Carciofi alla giudiaIf you are ever in Rome, the place to eat carciofi alla giudia is an area referred to as the “Ghetto”, which had traditionally been the Jewish section of town. (I lived right next to the Ghetto for the first six years or so of our time in Rome, in small square named piazza San Paolo alla Regola.) There are a number of places that specialize in Roman Jewish cooking, which has a long history—Jews have lived in Rome for over 2000 years, since the days of the Empire. It is an interesting cuisine.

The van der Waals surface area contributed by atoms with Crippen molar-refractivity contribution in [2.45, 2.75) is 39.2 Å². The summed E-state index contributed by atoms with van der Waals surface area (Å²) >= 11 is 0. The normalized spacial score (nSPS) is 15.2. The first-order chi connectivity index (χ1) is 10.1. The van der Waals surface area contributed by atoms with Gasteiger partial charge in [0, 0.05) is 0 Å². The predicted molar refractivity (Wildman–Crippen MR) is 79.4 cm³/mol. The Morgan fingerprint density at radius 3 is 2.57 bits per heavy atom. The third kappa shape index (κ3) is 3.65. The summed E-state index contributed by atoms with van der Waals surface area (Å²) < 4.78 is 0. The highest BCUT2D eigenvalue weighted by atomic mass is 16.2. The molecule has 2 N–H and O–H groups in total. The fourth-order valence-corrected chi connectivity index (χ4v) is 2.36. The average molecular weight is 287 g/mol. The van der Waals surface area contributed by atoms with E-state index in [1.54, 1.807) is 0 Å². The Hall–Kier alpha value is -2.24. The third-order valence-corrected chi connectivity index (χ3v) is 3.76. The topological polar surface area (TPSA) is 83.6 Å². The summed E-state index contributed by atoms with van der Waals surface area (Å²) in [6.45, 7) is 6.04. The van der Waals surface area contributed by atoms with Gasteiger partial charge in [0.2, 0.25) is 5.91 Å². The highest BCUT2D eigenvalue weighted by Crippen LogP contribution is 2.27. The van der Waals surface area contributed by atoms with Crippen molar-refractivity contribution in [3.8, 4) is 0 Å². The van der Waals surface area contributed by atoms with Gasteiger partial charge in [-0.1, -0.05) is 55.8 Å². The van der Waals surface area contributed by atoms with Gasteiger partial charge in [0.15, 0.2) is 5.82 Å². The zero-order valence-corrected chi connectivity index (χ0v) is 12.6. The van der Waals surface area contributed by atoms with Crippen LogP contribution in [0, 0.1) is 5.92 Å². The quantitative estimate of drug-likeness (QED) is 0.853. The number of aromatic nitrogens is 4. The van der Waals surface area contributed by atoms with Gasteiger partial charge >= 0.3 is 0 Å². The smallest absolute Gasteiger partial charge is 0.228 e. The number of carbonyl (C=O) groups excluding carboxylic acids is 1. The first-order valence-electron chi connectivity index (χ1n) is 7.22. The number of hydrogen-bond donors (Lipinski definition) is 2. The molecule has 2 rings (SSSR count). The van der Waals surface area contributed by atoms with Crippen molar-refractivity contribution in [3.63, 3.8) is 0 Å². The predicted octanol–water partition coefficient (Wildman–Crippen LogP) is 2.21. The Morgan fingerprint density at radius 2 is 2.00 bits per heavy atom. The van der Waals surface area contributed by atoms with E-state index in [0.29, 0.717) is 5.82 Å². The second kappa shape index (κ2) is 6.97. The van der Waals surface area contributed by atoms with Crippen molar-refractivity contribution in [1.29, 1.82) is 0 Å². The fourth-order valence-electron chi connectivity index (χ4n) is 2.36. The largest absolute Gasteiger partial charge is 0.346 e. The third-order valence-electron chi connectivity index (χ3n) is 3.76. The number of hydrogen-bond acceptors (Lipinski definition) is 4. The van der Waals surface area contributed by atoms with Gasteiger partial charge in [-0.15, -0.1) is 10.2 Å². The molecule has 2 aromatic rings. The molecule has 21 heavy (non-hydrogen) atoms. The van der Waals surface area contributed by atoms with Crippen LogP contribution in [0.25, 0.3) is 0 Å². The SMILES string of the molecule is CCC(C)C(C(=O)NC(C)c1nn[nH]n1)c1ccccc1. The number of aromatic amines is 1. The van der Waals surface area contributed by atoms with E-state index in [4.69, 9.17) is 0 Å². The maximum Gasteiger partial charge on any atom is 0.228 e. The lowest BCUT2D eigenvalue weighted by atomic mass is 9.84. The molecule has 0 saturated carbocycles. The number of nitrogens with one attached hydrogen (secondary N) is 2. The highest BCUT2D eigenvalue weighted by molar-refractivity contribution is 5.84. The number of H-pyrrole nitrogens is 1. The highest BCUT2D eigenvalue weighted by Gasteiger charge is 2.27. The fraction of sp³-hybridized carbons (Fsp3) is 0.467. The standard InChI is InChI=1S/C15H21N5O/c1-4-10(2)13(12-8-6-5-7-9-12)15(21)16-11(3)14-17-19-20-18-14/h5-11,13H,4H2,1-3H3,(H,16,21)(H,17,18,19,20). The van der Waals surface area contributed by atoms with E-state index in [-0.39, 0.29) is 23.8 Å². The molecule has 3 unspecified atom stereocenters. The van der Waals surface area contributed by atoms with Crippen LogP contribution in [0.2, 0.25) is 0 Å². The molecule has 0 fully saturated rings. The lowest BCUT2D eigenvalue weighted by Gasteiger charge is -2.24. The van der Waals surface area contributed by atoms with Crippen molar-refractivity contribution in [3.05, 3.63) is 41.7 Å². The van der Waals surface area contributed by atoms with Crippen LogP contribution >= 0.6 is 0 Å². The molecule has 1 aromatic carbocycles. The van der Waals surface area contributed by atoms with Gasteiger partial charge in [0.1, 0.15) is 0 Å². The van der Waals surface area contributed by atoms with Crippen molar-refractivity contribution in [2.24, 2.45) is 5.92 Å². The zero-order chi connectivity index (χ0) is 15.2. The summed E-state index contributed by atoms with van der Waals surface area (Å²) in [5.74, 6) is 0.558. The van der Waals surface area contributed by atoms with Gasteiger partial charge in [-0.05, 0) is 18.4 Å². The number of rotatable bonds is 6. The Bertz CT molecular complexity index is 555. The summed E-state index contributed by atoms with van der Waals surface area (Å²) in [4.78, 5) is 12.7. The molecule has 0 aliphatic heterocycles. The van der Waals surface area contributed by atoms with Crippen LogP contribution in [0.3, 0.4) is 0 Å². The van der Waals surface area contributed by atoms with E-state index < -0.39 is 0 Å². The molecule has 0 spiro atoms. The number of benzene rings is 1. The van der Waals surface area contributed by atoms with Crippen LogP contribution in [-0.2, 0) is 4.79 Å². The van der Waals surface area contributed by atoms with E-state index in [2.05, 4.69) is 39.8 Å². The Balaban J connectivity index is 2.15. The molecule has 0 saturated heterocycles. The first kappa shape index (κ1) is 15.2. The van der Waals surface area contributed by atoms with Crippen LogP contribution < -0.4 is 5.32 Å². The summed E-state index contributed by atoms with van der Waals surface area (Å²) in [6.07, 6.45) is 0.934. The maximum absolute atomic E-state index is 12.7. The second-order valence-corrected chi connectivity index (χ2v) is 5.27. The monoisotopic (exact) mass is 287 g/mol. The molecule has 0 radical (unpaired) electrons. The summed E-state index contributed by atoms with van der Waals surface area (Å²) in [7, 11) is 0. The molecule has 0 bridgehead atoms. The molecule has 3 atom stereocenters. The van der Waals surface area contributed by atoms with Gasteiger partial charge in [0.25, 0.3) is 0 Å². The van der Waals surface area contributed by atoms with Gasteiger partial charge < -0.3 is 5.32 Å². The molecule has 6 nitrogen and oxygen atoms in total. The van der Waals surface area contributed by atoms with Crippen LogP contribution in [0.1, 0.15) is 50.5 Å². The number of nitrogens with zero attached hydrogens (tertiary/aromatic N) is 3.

The ghetto itself has an interesting history. Starting in the year 1500 Jewish Romans had to live in a particular walled in area of town, which was called the ‘ghetto’ (hence our word). They had to be back by sundown, at which time the gates were shut. And on Sundays, they were forced to go to Mass in a local church and hear about how they were responsible for killing Christ and were sure to go to hell if they did not convert to Christianity. (But I guess there were worse places to live if you were Jewish.) Anyway, thankfully all that came to an end in the mid-19th century. The wall was torn down long ago and today the ghetto is actually a rather tony area, located as it is right in the center of town. An enormous (and rather pompous) synagogue was built around the turn of the century and today serves as the center of the Roman Jewish community. The church is still there, by the way, and it is located among some of the most interesting and accessible ruins in Rome, the remains of the Portico d’Ottavia (see photo above). Right next to the Portico is the most famous of the Roman Jewish restaurants, called Giggetto. It’s very touristy but the food is actually quite good. Down the same street a bit is the Taverna del Ghetto, which is the place the locals go (or at least they used to; a friend to whom I recommended the place came back telling me that it is now overrun with American tourists…)